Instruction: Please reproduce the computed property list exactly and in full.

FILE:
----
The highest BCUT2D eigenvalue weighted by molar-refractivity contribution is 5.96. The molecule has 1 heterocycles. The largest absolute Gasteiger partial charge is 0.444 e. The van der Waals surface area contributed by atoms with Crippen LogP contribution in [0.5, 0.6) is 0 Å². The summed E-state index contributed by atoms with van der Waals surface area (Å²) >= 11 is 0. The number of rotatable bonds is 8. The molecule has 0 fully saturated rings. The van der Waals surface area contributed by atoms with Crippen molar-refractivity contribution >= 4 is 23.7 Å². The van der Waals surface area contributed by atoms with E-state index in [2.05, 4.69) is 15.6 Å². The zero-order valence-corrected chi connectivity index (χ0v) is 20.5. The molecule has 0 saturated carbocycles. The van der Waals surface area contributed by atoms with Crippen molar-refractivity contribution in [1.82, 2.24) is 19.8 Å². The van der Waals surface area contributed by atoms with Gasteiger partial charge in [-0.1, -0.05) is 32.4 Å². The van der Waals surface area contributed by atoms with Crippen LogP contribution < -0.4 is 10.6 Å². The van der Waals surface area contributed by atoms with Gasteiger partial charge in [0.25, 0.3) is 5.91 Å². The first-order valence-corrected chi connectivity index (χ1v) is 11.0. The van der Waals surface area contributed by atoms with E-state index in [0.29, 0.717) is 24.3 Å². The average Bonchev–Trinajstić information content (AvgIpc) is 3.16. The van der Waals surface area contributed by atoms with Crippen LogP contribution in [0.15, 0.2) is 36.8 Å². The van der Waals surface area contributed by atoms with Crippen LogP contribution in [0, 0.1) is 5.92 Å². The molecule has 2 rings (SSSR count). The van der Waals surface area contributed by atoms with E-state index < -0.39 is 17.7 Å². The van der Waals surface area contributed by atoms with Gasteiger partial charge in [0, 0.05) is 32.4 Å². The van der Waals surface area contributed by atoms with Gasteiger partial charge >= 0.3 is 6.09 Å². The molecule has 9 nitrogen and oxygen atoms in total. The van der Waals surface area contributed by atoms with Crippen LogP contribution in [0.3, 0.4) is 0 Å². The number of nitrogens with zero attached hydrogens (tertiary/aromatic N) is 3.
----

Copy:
The highest BCUT2D eigenvalue weighted by molar-refractivity contribution is 5.96. The molecule has 1 heterocycles. The largest absolute Gasteiger partial charge is 0.444 e. The van der Waals surface area contributed by atoms with Crippen LogP contribution in [0.5, 0.6) is 0 Å². The summed E-state index contributed by atoms with van der Waals surface area (Å²) >= 11 is 0. The number of rotatable bonds is 8. The molecule has 0 fully saturated rings. The van der Waals surface area contributed by atoms with Crippen molar-refractivity contribution >= 4 is 23.7 Å². The van der Waals surface area contributed by atoms with E-state index in [2.05, 4.69) is 15.6 Å². The zero-order valence-corrected chi connectivity index (χ0v) is 20.5. The molecule has 0 saturated carbocycles. The van der Waals surface area contributed by atoms with Crippen molar-refractivity contribution in [1.82, 2.24) is 19.8 Å². The van der Waals surface area contributed by atoms with Gasteiger partial charge in [-0.1, -0.05) is 32.4 Å². The van der Waals surface area contributed by atoms with Crippen LogP contribution < -0.4 is 10.6 Å². The van der Waals surface area contributed by atoms with Gasteiger partial charge in [0.25, 0.3) is 5.91 Å². The first-order valence-corrected chi connectivity index (χ1v) is 11.0. The van der Waals surface area contributed by atoms with E-state index in [0.29, 0.717) is 24.3 Å². The average Bonchev–Trinajstić information content (AvgIpc) is 3.16. The van der Waals surface area contributed by atoms with Crippen LogP contribution in [0.15, 0.2) is 36.8 Å². The van der Waals surface area contributed by atoms with Crippen LogP contribution in [0, 0.1) is 5.92 Å². The molecule has 2 rings (SSSR count). The van der Waals surface area contributed by atoms with E-state index < -0.39 is 17.7 Å². The van der Waals surface area contributed by atoms with Gasteiger partial charge in [0, 0.05) is 32.4 Å². The van der Waals surface area contributed by atoms with Gasteiger partial charge >= 0.3 is 6.09 Å². The molecule has 9 nitrogen and oxygen atoms in total. The van der Waals surface area contributed by atoms with Crippen LogP contribution in [0.3, 0.4) is 0 Å². The number of nitrogens with zero attached hydrogens (tertiary/aromatic N) is 3.